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ISLAMABAD: The Supreme Court ruled that the lack of a board resolution authorising the attorney does not invalidate the institution of the suit, as long as the Articles of Association confer upon the person(s) to institute the suit in the company's behalf.

A three-judge bench headed by Justice Mushir Alam heard the appeal of Rana Basit Rice Mills (Pvt) Ltd against the Lahore High Court (LHC) judgment in insurance claim.

The bench set aside the LHC judgment a board resolution authorising the attorney to file suit on behalf of the Rice Mills.

Rana Basit Rice Mills (Pvt) Ltd, (appellant) through its chief executive, obtained from the insurance company (respondent) a fire general policy to the tune of Rs 150,002,000 covering its stock of rice, paddy machinery and building etc against comprehensive insurable risk for a period 09.09.2011 to 09.08.2012 against the premium of Rs 370,000.

The night between 13.06.12 and 14.06.12, 'a gust thunderstorm' caused losses to appellant's insurable interest covered under the insurance policy.

The appellant as required under the law and policy lodged the claim to the tune of Rs 9,851,760.

The respondent-insurer appointed a surveyor to assess and evaluate the loss.

The surveyor after all requisite formalities assessed and verified the loss to the tune of Rs 4,957,083.

However, the respondent did not pay the assessed claim within 90 days as mandated under Section 118 of the Insurance Ordinance, 2000.

The appellant, therefore, approached the Insurance Tribunal Punjab, Lahore on 06.12.12 and claimed loss of Rs 9,851,760 from the responder-insurer.

The respondent contested the insurance claim of the Rice Mills and objected to the maintainability of its insurance petition on the ground inter alia that the petition was not filed by the authorised person as no resolution of the Board of Director was available on the record.

The appellant, to meet the challenge posed by the respondent, filed an application under Order VI Rule 17 read with Order VII Rule 18 and Section 151 CPC, sought the Tribunal permission to amend its petition to incorporate such fact.

The Tribunal vide order dated 10.02.2014 allowed the Rice Mills request to amend the petition and to place on record the Board Resolution.

The respondent took no exception to the Tribunal's order.

The Tribunal on 22.11.2016, after examining the evidence, granted the insurance claim of the Mills to the extent of Rs 4,957,083 as assessed by the insurance surveyor along with liquidated damages under s.118 of the Insurance Ordinance.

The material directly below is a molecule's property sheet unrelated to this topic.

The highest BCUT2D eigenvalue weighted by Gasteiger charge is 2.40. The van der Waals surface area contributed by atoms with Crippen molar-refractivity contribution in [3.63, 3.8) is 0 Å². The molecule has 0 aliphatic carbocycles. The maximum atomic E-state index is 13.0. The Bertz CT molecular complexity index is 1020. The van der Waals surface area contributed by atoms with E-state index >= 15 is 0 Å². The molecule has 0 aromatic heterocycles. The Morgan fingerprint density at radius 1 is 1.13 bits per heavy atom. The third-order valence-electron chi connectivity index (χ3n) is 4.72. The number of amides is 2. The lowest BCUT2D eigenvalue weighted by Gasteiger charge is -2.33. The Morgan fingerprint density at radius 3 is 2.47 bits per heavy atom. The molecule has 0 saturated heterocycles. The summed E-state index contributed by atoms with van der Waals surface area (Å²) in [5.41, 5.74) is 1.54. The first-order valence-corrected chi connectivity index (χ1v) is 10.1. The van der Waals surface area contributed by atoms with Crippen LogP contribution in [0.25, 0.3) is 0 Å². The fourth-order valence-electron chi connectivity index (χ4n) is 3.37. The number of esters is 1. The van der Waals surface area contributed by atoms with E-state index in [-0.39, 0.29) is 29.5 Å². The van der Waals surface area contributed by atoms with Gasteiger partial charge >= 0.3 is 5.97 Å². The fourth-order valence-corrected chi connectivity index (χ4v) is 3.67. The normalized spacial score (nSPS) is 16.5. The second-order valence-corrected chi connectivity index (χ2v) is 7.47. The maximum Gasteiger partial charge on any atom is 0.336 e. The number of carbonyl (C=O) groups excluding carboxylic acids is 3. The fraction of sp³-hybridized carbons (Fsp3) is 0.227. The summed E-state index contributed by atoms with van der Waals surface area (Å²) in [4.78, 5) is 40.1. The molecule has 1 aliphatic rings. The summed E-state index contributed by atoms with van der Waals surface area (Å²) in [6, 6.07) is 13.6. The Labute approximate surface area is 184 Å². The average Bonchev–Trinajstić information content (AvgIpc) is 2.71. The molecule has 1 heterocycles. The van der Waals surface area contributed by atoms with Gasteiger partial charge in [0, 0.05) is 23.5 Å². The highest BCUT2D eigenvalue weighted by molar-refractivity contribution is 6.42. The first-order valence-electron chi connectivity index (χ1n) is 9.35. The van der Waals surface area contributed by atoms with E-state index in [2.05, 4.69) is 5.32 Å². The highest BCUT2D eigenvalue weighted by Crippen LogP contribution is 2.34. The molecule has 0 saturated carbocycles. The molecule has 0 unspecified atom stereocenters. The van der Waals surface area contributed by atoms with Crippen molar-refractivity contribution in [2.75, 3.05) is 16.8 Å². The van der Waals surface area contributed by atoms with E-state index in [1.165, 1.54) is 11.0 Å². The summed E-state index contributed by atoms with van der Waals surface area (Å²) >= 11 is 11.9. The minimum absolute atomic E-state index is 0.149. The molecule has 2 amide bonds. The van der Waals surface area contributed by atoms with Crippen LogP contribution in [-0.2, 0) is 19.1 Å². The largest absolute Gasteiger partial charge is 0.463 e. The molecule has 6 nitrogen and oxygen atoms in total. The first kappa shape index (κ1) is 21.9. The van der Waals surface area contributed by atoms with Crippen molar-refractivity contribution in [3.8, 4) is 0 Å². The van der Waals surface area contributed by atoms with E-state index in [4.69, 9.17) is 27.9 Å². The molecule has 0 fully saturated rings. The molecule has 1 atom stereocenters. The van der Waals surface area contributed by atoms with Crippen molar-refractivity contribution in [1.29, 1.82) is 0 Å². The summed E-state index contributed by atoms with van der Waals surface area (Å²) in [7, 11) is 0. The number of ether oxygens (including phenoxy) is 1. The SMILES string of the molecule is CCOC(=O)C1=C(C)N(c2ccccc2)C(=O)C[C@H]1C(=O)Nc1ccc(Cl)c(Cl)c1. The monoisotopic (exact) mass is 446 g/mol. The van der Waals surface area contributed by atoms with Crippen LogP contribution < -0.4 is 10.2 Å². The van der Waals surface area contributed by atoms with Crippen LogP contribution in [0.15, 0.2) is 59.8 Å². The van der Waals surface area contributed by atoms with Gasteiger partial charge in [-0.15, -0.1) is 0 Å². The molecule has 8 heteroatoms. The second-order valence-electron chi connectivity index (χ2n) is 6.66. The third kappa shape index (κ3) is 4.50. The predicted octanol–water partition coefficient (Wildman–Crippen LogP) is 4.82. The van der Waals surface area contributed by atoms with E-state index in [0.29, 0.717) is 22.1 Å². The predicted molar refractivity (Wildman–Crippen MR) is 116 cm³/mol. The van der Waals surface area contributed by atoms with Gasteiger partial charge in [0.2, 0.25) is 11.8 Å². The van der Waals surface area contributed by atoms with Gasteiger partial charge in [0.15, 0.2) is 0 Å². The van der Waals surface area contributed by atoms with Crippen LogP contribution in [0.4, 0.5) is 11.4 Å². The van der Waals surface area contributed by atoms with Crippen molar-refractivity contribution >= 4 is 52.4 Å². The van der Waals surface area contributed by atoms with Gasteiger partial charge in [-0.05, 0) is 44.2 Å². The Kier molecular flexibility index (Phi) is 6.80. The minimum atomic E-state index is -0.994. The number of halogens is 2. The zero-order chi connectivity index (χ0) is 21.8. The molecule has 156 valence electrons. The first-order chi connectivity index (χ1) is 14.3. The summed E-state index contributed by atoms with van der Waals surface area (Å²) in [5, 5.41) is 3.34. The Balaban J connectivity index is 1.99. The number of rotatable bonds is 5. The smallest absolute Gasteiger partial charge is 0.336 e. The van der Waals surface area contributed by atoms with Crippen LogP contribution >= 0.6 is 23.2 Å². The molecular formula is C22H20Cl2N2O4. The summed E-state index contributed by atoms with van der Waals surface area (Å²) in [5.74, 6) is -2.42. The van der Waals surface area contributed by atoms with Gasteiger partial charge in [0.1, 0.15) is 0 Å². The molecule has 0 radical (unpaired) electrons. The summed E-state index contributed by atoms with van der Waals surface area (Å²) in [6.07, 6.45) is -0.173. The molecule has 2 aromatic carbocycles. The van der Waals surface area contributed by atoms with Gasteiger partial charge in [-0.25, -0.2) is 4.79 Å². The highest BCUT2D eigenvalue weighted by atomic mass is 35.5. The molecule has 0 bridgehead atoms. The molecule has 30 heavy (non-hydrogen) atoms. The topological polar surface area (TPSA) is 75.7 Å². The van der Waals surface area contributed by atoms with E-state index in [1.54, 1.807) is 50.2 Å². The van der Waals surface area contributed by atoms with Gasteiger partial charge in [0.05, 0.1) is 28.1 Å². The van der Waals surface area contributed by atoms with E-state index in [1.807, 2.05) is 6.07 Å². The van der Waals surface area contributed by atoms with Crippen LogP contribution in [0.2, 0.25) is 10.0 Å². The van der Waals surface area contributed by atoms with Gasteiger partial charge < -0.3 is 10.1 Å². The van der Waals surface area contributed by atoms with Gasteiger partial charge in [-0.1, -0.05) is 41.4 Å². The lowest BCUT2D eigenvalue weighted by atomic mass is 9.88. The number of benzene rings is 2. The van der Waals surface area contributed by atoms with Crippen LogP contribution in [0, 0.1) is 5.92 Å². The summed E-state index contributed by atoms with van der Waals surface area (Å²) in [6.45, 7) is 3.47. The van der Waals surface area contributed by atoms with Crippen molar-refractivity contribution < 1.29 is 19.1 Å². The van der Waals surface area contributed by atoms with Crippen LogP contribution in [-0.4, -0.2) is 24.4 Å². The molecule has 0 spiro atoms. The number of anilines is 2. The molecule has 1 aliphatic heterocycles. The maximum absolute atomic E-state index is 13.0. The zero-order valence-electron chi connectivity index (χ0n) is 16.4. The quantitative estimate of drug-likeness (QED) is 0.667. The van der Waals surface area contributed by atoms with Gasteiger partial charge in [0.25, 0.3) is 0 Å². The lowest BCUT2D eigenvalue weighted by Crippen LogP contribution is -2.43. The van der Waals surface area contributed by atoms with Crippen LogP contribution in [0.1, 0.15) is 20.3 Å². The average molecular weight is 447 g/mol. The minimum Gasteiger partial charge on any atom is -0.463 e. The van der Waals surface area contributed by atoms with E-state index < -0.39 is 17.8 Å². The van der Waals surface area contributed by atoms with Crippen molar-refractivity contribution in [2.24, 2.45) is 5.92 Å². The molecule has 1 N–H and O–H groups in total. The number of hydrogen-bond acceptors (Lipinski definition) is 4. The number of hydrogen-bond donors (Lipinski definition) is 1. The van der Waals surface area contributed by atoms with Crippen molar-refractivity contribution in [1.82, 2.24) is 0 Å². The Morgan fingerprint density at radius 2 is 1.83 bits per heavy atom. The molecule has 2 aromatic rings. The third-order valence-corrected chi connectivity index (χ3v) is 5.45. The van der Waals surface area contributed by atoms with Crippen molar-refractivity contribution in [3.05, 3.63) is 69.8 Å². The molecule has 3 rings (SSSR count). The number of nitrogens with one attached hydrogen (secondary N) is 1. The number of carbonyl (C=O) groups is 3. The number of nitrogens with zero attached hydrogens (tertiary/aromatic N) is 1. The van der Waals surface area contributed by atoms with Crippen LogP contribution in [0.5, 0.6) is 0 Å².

The respondent was directed to bear the cost of the case and to make the payment of the insurance claim and liquidated damages within a period of 30 days.

The respondent-insurer filed an appeal against the tribunal order before the LHC, on the ground that the board resolution authorising the attorney was admittedly not present on the date of filing of the insurance petition.

The High Court accepted the company's appeal 11.04.2018.

Rana Basit Rice Mills aggrieved by the LHC decision challenged it before the august court, which examined the legal repercussions of where no Board Resolution is presented authorising the deponent, Rana Abdul Basit, chief executive of the Mills to file and contest the insurance petition.

The judgment said the lack of a board resolution authorising the attorney does not invalidate the institution of the suit, so long as the Articles of Association confer upon the person/persons to institute the suit in the company's behalf.

Even otherwise, such a defect can always be cured by placing on record a Board Resolution issued even at a subsequent date, which would put the matter to rest, it added.

The judgment noted that the respondent (insurance company) did not challenge the finding of the Insurance Tribunal before the High Court on merit of the insurance claim as determined by the Tribunal, nor before the apex court.

It observed that the respondent insurer throughout laid emphasis on maintainability of the insurance petition filed without Board Resolution, which was allowed to be placed on record.

Respondent was not able to show any prejudice was caused to it.

Copyright Business Recorder, 2021


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